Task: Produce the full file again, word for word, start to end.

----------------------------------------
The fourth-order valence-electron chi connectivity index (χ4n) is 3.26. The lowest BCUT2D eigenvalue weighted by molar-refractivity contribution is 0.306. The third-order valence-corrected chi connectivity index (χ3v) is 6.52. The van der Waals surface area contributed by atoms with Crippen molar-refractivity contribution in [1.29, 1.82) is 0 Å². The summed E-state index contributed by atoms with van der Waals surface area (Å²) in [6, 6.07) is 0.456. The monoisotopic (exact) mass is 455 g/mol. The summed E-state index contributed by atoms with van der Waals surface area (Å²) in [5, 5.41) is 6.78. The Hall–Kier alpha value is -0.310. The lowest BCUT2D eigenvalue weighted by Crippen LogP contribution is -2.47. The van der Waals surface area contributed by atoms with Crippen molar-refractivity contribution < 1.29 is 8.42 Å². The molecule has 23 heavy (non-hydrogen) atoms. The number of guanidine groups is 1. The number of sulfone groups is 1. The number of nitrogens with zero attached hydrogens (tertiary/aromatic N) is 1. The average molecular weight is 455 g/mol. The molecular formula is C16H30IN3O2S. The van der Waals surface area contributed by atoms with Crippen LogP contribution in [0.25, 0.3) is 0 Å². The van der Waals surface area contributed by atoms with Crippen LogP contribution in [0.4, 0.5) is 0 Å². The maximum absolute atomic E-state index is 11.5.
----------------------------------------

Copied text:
The fourth-order valence-electron chi connectivity index (χ4n) is 3.26. The lowest BCUT2D eigenvalue weighted by molar-refractivity contribution is 0.306. The third-order valence-corrected chi connectivity index (χ3v) is 6.52. The van der Waals surface area contributed by atoms with Crippen molar-refractivity contribution in [1.29, 1.82) is 0 Å². The summed E-state index contributed by atoms with van der Waals surface area (Å²) in [6, 6.07) is 0.456. The monoisotopic (exact) mass is 455 g/mol. The summed E-state index contributed by atoms with van der Waals surface area (Å²) in [5, 5.41) is 6.78. The Hall–Kier alpha value is -0.310. The lowest BCUT2D eigenvalue weighted by Crippen LogP contribution is -2.47. The van der Waals surface area contributed by atoms with Crippen molar-refractivity contribution < 1.29 is 8.42 Å². The molecule has 23 heavy (non-hydrogen) atoms. The number of guanidine groups is 1. The number of sulfone groups is 1. The number of nitrogens with zero attached hydrogens (tertiary/aromatic N) is 1. The average molecular weight is 455 g/mol. The molecular formula is C16H30IN3O2S. The van der Waals surface area contributed by atoms with Crippen LogP contribution in [0.25, 0.3) is 0 Å². The van der Waals surface area contributed by atoms with Crippen LogP contribution in [0.4, 0.5) is 0 Å². The maximum absolute atomic E-state index is 11.5.